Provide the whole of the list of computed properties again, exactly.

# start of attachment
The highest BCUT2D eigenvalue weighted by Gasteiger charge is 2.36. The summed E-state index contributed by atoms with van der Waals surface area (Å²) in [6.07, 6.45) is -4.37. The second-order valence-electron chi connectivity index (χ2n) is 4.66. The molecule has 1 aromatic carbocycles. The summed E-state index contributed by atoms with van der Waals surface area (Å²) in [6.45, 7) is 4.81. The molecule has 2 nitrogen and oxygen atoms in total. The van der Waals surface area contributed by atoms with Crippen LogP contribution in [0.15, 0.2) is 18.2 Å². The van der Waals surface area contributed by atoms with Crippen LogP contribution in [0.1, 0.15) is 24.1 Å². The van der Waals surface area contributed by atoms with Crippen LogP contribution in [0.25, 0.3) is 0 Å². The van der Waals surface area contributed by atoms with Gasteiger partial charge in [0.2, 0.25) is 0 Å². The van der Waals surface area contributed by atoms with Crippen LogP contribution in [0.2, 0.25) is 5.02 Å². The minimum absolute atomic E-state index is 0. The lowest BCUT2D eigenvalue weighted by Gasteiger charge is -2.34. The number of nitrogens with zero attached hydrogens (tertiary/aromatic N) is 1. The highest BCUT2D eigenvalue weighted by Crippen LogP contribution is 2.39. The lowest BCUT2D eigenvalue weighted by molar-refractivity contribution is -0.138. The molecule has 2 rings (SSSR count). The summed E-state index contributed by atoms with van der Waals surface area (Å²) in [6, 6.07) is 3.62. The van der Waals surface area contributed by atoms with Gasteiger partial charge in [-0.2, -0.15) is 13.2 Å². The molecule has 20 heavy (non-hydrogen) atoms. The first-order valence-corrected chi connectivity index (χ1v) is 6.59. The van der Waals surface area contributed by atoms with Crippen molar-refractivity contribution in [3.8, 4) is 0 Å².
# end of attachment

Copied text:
The highest BCUT2D eigenvalue weighted by Gasteiger charge is 2.36. The summed E-state index contributed by atoms with van der Waals surface area (Å²) in [6.07, 6.45) is -4.37. The second-order valence-electron chi connectivity index (χ2n) is 4.66. The molecule has 1 aromatic carbocycles. The summed E-state index contributed by atoms with van der Waals surface area (Å²) in [6.45, 7) is 4.81. The molecule has 2 nitrogen and oxygen atoms in total. The van der Waals surface area contributed by atoms with Crippen LogP contribution in [0.15, 0.2) is 18.2 Å². The van der Waals surface area contributed by atoms with Crippen LogP contribution in [0.1, 0.15) is 24.1 Å². The van der Waals surface area contributed by atoms with Crippen LogP contribution in [0.25, 0.3) is 0 Å². The van der Waals surface area contributed by atoms with Gasteiger partial charge in [0.2, 0.25) is 0 Å². The van der Waals surface area contributed by atoms with Crippen LogP contribution in [0.2, 0.25) is 5.02 Å². The minimum absolute atomic E-state index is 0. The lowest BCUT2D eigenvalue weighted by Gasteiger charge is -2.34. The number of nitrogens with zero attached hydrogens (tertiary/aromatic N) is 1. The highest BCUT2D eigenvalue weighted by Crippen LogP contribution is 2.39. The lowest BCUT2D eigenvalue weighted by molar-refractivity contribution is -0.138. The molecule has 2 rings (SSSR count). The summed E-state index contributed by atoms with van der Waals surface area (Å²) in [6, 6.07) is 3.62. The van der Waals surface area contributed by atoms with Gasteiger partial charge in [-0.2, -0.15) is 13.2 Å². The molecule has 20 heavy (non-hydrogen) atoms. The first-order valence-corrected chi connectivity index (χ1v) is 6.59. The van der Waals surface area contributed by atoms with Crippen molar-refractivity contribution in [3.8, 4) is 0 Å².